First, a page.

Citi, BofA to disclose how loans contribute to climate change
Citigroup and Bank of America have joined Morgan Stanley among the roster of global banks pledging to measure and disclose the impact their lending decisions have on climate change.
As members of the Partnership for Carbon Accounting Financials, the banks will also collaborate to establish industrywide standards for measuring the climate risk associated with lending activities. The PCAF, which has nearly 70 members that hold more than $9 trillion of assets worldwide, aims to push the financial industry to meet the goals of the Paris climate accord.
“By joining PCAF, we are helping to drive a consistent framework for institutions to measure financed emissions, as well as providing a useful tool in the management of these emissions, which is a critical component when addressing climate change,” Anne Finucane, vice chairman at Bank of America, said in a press release.
The two announcements, issued separately on Wednesday, would make Bank of America and Citigroup the second and third large U.S. financial institutions to join the group, and Citi’s chief sustainability officer, Valerie Smith, said she believes other large banks will soon follow suit.
Earlier this month Morgan Stanley became the first large U.S.-based bank to join the partnership. The $5.7 billion-asset Amalgamated Bank in New York joined PCAF in 2018.
“I expect we’re going to see other institutions join on in the near term because this really does need to be a collaborative effort,” Smith said in an interview Wednesday.
Citigroup also pledged to finance $250 billion in low-carbon projects as part of a new five-year sustainability commitment announced Wednesday. The company said it wants to develop new “innovative financing structures” to fund activities in areas like renewable energy, water conservation and sustainable agriculture that will help accelerate a broader transition to a low-carbon economy.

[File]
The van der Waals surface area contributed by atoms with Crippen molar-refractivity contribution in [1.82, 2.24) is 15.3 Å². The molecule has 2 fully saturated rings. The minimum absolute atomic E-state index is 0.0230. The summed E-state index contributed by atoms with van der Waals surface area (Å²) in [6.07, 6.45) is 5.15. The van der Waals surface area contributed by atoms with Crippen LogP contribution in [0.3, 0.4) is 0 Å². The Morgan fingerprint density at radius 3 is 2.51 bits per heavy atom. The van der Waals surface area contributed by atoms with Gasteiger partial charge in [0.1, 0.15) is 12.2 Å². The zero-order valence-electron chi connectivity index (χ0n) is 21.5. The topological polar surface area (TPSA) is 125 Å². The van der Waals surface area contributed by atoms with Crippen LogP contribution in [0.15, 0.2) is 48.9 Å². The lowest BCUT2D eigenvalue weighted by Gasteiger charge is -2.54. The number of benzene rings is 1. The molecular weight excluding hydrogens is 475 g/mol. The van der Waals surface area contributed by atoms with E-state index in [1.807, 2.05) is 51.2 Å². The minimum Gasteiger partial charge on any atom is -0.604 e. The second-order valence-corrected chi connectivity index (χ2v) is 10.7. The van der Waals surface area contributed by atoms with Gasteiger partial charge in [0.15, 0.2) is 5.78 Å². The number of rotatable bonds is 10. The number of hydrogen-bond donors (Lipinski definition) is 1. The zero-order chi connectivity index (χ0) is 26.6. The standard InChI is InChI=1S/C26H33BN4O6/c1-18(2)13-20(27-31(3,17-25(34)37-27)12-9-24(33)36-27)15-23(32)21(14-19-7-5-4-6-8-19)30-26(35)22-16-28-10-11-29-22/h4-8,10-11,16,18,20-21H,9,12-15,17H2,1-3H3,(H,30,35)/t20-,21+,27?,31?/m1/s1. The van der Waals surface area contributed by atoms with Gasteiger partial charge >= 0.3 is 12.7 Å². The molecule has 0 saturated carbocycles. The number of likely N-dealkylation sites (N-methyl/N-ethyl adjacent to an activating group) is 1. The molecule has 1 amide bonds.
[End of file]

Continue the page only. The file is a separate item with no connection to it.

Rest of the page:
“If there’s one lesson to be learned from the COVID-19 pandemic, it is that our economic and physical health and resilience, our environment and our social stability are inextricably linked,” said Michael Corbat, Citi's CEO. Environmental, social and governance issues have “been front and center in Citi’s response to this health crisis, and evermore present in conversations with clients and partners.”
A number of banks have carved out niches in lending to renewable forms of energy or incorporated clean energy into their own operations, but few in North America have gone so far as to examine their lending practices to see how they might be contributing to climate change.
Stress testing for climate risk and disclosing the carbon footprint of lending activities is still more common in Europe, where regulators recently told the banks they supervise to consider environmental risks in their lending decisions.
Large North American banks have still resisted calls by investors to disclose the impact of their lending activities, though. The four largest U.S.-based banks, JPMorgan Chase, Wells Fargo, Citi and Bank of America, are also the world’s largest financiers of fossil fuel exploration, according to an analysis by the Rainforest Action Network.
In its announcement Wednesday, Citi said it will test its portfolios for transition risks and physical risks associated with climate change in 1.5- and 2-degree Celsius warming scenarios. Those thresholds are notable because scientists broadly agree that climate-related threats to human and natural systems will rise significantly with a 1.5-degree increase in average global temperatures. Citi will evaluate its own portfolios in line with recommendations by the Task Force on Climate-related Financial Disclosures.
Citigroup also set new internal goals for energy efficiency and waste reduction in its own operations. The company said it intends to meet its goal of sourcing 100% renewable electricity across its global footprint before the year’s end. It also said that since 2005 it has reduced its energy use by the equivalent of about half a million cars on the road for a year.